Editorial: American Gas For Europe
One silver lining—or sliver of a lining—from the Russian invasion of Crimea is that it may awaken Western Europe from its strategic slumbers.
A sign of hope came Sunday when British Foreign Secretary William Hague said that European leaders may seek to buy more natural gas from the United States.
“This is now beginning to be discussed between European politicians, including ourselves, and Americans,” he told the BBC. Mr. Hague added that there is a strategic case for more U.S. natural gas exports to Europe, as well as for more investment in projects like the Southern Corridor pipeline in Azerbaijan, which would bring gas from the Caspian Sea to Europe without going through Russia.
Meanwhile, the Ambassadors to the U.S. from Hungary, Poland and the Czech and Slovak republics wrote House Speaker John Boehner last week that U.S. “natural gas would be much welcome in Central and Eastern Europe, and Congressional action to expedite [liquefied natural gas] exports to America’s allies would come at a critically important time for the region.”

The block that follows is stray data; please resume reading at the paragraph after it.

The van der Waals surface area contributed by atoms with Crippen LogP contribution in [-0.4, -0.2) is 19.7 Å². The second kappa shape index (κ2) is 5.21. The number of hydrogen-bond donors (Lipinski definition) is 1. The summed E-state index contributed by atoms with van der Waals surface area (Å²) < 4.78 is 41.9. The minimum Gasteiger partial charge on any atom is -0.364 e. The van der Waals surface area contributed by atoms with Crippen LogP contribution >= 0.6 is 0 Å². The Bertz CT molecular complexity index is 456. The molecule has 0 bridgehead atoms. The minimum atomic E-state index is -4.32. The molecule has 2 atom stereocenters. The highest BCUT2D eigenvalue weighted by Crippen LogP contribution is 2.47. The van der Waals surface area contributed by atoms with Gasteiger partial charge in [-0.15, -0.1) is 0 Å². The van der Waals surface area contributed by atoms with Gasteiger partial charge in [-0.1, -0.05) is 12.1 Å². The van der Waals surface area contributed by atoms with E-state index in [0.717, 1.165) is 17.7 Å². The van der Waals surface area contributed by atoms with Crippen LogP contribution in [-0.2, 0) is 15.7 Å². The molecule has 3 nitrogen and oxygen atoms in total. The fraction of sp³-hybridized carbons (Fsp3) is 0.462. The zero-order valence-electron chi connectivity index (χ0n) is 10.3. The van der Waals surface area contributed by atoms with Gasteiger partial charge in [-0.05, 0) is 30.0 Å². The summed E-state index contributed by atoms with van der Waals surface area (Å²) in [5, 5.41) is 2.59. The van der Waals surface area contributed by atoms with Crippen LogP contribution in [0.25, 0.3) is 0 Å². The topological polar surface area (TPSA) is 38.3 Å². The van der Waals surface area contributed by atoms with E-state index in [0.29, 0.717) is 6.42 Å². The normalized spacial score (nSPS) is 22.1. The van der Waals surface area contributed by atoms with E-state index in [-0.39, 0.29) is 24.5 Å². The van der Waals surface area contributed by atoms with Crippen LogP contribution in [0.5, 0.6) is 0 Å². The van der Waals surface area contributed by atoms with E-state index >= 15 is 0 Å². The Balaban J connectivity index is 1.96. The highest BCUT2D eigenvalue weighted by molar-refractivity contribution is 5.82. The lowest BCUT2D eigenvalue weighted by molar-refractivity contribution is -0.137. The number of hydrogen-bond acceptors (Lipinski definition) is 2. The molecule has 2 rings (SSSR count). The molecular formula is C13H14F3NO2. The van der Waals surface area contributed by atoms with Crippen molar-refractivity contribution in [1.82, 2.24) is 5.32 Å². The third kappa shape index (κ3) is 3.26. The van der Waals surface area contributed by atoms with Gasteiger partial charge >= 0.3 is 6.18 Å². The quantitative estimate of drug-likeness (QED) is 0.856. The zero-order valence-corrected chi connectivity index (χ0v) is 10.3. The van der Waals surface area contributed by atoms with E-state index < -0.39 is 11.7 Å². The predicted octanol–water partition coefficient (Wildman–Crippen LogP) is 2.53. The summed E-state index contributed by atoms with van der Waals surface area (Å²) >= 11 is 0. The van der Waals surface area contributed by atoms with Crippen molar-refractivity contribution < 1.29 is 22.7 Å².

It’s a sign of Europe’s post-Cold War complacency that its leaders have taken so long to actively seek to reduce their energy dependence on Vladimir Putin. The old KGB man has signaled his intentions to restore Greater Russia at least since his 2008 invasion of Georgia. Ukraine’s energy minister told reporters Sunday that Russia’s Gazprom is threatening to cut gas supplies and has ended a price discount. Some countries in Western Europe rely on Russia for as much as a third of their supplies and in Eastern Europe more than 70%.
All of this underscores that President Obama can serve U.S. strategic and economic interests by immediately approving every request to build a liquefied natural gas export terminal. Not every one will be built but the market will quickly decide which make economic sense. With Europe begging and Republicans in Congress encouraging, what is the White House waiting for?